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July 7, 2015

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Nevada teachers hesitant to sign onto $1 billion business-tax initiative

An initiative aimed at raising $1 billion for schools is in peril after the state’s teachers union said Wednesday that it won’t sign off on the latest version of the tax on business profits being proposed by the state’s largest labor union.

With gaming, mining and the business community also watching from the sidelines, teachers’ reluctance to get behind the proposal is an ominous sign for the AFL-CIO-led effort to raise revenue for the state.

“We have some concern regarding language,” Lynn Warne, president of the Nevada State Education Association, said of the proposed ballot initiative. “As of now, we’re not signed on.”

Warne said she supports in concept the effort by AFL-CIO head Danny Thompson to raise money for schools. But her position highlights growing uncertainty about the fate of the tax effort.

“There was a deadlocked certainty there’d be an initiative two or three months ago,” said one political operative. “Now, not so much.”

Thompson could not be reached for comment Wednesday. But during a taping of “To the Point with Anjeanette Damon,” set to air Saturday on KSNV, Channel 3, Thompson said he was moving forward with the effort.

Thompson said AFL-CIO members could collect the 73,000 signatures needed to qualify the initiative petition for the ballot.

He explained the labor group’s lack of partners in the effort this way: “Anyone saying ‘I want to raise taxes,’ I don’t think anyone in business wants to come out on TV and say” that.

After the 2011 session, pro-tax forces appeared motivated to put a tax initiative to a vote of the people. Gaming and mining companies helped pay for polling to test the viability of a ballot question.

But a coalition, which once seemed destined to include gaming companies, mining interests and other large employers beyond those industries, has yet to form.

Proponents have until November to collect signatures. If the petition is filed with the Nevada Secretary of State’s Office, it will inevitably face court challenges.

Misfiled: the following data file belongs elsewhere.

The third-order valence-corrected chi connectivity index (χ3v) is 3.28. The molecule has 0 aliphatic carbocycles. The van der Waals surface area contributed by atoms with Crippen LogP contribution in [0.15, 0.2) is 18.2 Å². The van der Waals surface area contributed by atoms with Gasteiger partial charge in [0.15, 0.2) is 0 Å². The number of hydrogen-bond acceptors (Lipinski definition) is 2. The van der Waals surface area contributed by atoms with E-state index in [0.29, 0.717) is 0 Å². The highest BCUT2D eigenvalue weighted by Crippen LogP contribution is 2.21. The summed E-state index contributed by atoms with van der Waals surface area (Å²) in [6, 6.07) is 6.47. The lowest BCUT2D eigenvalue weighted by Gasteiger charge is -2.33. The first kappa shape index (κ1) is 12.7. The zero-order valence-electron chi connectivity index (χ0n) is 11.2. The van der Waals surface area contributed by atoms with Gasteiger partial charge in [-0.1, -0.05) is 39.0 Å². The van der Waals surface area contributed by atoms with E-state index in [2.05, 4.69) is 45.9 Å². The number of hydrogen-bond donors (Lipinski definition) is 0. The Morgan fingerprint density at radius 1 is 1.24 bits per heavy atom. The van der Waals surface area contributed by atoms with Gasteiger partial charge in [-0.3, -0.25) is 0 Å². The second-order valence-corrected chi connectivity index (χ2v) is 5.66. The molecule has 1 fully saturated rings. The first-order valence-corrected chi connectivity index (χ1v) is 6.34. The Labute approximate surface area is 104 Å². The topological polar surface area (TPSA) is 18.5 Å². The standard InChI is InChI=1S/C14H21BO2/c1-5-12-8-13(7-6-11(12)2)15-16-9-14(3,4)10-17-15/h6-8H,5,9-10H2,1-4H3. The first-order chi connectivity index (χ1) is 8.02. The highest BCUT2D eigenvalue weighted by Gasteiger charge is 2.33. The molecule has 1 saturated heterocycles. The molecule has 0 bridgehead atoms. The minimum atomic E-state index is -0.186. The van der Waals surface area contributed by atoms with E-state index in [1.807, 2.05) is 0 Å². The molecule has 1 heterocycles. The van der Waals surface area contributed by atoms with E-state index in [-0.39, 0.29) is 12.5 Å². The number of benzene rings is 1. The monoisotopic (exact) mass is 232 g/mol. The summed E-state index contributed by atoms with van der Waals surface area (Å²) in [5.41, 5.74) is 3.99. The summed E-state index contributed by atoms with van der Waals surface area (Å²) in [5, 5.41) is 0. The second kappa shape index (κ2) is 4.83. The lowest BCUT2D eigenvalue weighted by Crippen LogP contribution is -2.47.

Representatives of the gaming and mining industries, which are both being targeted with industry-specific tax initiatives authored by a conservative businessman, would not comment for this story.

Gov. Brian Sandoval’s announcement last month that he would support extending $620 million in taxes set to expire in 2013 appears to have dulled the sense of urgency behind the tax-related ballot initiatives.

The teachers union’s unwillingness so far to sign on to the AFL-CIO initiative presents two significant problems for the effort to get the tax passed. First, teachers are among the most visible, sympathetic faces of government services. Second, and most important at this stage, the teachers union has a reserve of cash that could be used to gather signatures.

If proponents of the initiative collect signatures, it would first go to the Legislature, which would have 40 days to pass it. If the measure doesn’t pass, it would be placed before voters in 2014.

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  1. Any and all tax legislation needs to STOP PAINTING US INTO CORNERS. If new revenues are found those revenues must be available for the most essential uses, not tied to any specific expenditure such as K-12. Budgeting is complex enough without further administrative knotting. Example: gas taxes for highway use only and cannot be diverted to anything else.